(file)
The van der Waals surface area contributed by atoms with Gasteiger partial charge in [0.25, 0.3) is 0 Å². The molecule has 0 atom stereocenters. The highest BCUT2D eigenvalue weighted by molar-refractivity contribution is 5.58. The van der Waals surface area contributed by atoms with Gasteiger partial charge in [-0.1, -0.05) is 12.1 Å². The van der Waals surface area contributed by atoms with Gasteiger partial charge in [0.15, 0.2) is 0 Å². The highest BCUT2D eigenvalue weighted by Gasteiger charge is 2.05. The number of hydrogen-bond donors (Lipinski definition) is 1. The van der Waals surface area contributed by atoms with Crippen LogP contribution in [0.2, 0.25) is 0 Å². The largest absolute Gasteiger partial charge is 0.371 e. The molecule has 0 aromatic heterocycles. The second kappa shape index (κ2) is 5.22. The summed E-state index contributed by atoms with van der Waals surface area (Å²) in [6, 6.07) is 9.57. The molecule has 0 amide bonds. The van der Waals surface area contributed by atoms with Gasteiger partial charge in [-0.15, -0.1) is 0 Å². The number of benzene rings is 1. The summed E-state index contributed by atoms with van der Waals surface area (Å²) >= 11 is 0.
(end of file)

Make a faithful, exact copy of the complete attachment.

The van der Waals surface area contributed by atoms with Gasteiger partial charge in [0.25, 0.3) is 0 Å². The molecule has 0 atom stereocenters. The highest BCUT2D eigenvalue weighted by molar-refractivity contribution is 5.58. The van der Waals surface area contributed by atoms with Gasteiger partial charge in [-0.1, -0.05) is 12.1 Å². The van der Waals surface area contributed by atoms with Gasteiger partial charge in [0.15, 0.2) is 0 Å². The highest BCUT2D eigenvalue weighted by Gasteiger charge is 2.05. The number of hydrogen-bond donors (Lipinski definition) is 1. The van der Waals surface area contributed by atoms with Crippen LogP contribution in [0.2, 0.25) is 0 Å². The largest absolute Gasteiger partial charge is 0.371 e. The molecule has 0 aromatic heterocycles. The second kappa shape index (κ2) is 5.22. The summed E-state index contributed by atoms with van der Waals surface area (Å²) in [6, 6.07) is 9.57. The molecule has 0 amide bonds. The van der Waals surface area contributed by atoms with Gasteiger partial charge in [-0.15, -0.1) is 0 Å². The number of benzene rings is 1. The summed E-state index contributed by atoms with van der Waals surface area (Å²) >= 11 is 0.